New research finds working for an environmentally-friendly company is more important to employees than working for a financially successful one.
Want to boost your employees' morale? Go green, suggests new research.
Employees are more likely to be satisfied with their jobs if they work for a company that's perceived to be environmentally friendly, says a study from the Charlton College of Business at the University of Massachusetts-Dartmouth. From an employees' point of view, being green is better than having lots of green, according to the study, which is published in the latest issue of the Interdisciplinary Environmental Review. A firm's financial performance had no correlation with employee happiness levels, researchers found.
"The results of our study confirm our first hypothesis by revealing that there is a significant positive relationship between perceived environmental performance and employee satisfaction," wrote researchers Cassandra Walsh and Adam Sulkowski. "One can say with 99.9 percent confidence that the relationship exists as hypothesized."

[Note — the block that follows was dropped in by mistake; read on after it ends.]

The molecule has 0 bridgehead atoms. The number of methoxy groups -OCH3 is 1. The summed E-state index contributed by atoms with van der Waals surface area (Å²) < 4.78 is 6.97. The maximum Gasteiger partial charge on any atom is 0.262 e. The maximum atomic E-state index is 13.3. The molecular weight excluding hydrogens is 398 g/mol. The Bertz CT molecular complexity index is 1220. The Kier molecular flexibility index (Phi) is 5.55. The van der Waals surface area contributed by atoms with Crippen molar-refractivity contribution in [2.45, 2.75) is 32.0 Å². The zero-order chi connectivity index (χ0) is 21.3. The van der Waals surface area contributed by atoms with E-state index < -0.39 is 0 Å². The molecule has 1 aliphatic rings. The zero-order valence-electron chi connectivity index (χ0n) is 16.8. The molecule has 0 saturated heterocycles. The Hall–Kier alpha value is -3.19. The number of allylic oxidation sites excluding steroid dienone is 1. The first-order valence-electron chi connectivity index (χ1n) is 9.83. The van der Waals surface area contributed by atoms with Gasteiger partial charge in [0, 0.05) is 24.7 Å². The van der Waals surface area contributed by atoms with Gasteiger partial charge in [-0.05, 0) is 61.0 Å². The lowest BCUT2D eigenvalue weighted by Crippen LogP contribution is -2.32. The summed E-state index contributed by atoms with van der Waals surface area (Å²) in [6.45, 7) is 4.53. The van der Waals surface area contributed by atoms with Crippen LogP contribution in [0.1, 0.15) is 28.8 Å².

They added: "The study found no evidence of a significant relationship between employee satisfaction and firm financial value."
Walsh, currently a human resources coordinator at EMC Corporation, an information technology company, and Sulkowski, an assistant professor of business law and sustainability, analyzed 113 companies from the S&P 250 that engage in corporate responsibility reporting, a.k.a. measuring and publishing their environmental, societal, and economic impact. The companies represent a range of sizes and types of business.
What deemed a company environmentally friendly? Because the phrase has different meanings to different people, Walsh and Sulkowski focused on stakeholder opinions and rankings from Vanno.com, which tracks company reputations. An "environmental performance" category on the site includes anti-pollution measures and recycling, clean and renewable energy usage, sustainability and conservation and preservation.
In an e-mail to Inc.com, the authors say small changes—such as recycling—could help boost your employees' morale, but at least as important is getting the word out about what you're doing.
"Our research focused on the employees' perceptions of their companies' environmental performance," they wrote. "If we're looking for a practical takeaway, one can infer from our research that not only are a company's actions to become more environmentally friendly important, but also the communication of these actions and subsequent results is important."
Inc. contributing editor COURTNEY RUBIN was for five years a London-based staff writer for People magazine. Rubin, a former senior writer for Washingtonian magazine, has written for the New York Times magazine, Time, Marie Claire, and other publications. She is the author of The Weight-Loss Diaries.